Gunmen stormed the studios of Al-Ikhbariya Television, a pro-government broadcaster, near the Syrian capital of Damascus, killing seven employees, the Britain-based Syrian Observatory for Human Rights said.
"The terrorist group stormed the offices of Al-Ikhbariya, planted explosives in the studios and blew them up, destroying all the equipment," Syrian Information Minister Omran al-Zohbi said on state television.
The minister held the European Union, as well as Arab and international organizations to blame for the assault, without elaborating.
However, the human rights group claims the mention of an unnamed pro-government television station, included in the EU's newest round of sanctions against Syrian authorities on Monday, may have been reason for the attack.
The assault, the boldest of its kind over the past 16-months of conflict, brings the daily death toll average in Syria close to 100 people.
Crisis meeting called
Just hours following the bombing, Arab League-United Nations envoy Kofi Annan called a crisis meeting for Saturday to discuss the ongoing violence.
"I look forward to a productive meeting this weekend, where we can all agree on concrete actions to end the cycle of violence and bring peace and stability to the Syrian people," Annan said in Geneva.
Foreign ministers of the five permanent UN Security Council countries and the Arab League are set to gather at the weekend in Geneva to discuss a plan to end the drawn out crisis in Syria, Annan said in a statement.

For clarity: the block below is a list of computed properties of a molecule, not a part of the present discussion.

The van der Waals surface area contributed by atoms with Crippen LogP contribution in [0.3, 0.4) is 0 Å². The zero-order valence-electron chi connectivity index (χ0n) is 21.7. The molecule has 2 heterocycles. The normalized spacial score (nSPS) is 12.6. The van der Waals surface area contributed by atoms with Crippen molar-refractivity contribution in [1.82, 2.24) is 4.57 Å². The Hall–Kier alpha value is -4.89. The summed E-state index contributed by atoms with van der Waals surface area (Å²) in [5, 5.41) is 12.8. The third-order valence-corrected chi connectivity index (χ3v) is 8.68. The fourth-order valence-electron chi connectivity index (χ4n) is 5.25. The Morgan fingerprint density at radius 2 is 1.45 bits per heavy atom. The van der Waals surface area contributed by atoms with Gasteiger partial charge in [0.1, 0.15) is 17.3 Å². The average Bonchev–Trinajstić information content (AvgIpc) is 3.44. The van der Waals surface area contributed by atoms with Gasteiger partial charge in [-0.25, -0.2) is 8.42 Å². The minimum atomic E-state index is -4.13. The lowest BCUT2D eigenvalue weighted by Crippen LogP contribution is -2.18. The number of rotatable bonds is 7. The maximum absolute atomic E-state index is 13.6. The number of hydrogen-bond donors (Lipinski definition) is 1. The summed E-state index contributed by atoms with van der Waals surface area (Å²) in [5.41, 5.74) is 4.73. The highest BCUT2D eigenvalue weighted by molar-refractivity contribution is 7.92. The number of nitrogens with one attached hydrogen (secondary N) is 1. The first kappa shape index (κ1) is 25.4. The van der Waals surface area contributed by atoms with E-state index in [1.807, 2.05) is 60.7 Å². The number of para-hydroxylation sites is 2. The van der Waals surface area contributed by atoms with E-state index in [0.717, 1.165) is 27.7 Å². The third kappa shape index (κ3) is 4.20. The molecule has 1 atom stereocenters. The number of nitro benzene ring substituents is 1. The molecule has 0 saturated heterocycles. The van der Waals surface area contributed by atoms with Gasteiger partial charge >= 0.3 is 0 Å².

Iran, a close ally of Syria was not mentioned as a possible participant in the talks.
Russia is adamant Iran should be present at the talks, despite heavy resistance from the United States.
"If [Annan] is able to pull off such a meeting and able to get people there who, up until now, have either been on the sidelines or actively supporting and protecting the al-Assad regime, then that gives heart to the opposition, and it also disheartens a lot of the regime insiders," said United States Secretary of State Hillary Rodham Clinton on Wednesday, adding a meeting would put pressure on Syrian President Bashar al-Assad.
The level of violence in Syria is higher now than before the UN-brokered ceasefire was introduced in April, Jean-Marie Guehenno, Annan's deputy told the UN Human Rights Council (UNHCR) in Geneva.
The UNHCR has accused both al-Assad's military and rebel groups of breaching basic human rights.
Pulso Pinheiro, the council's chief investigator, who secretly visited Damascus last week, told the UNHCR that his team had "found the government and its allied militias responsible for killing civilians, while opposition forces had been torturing or executing government soldiers and those suspected of supporting them."
jlw/av (dpa, Reuters, AP)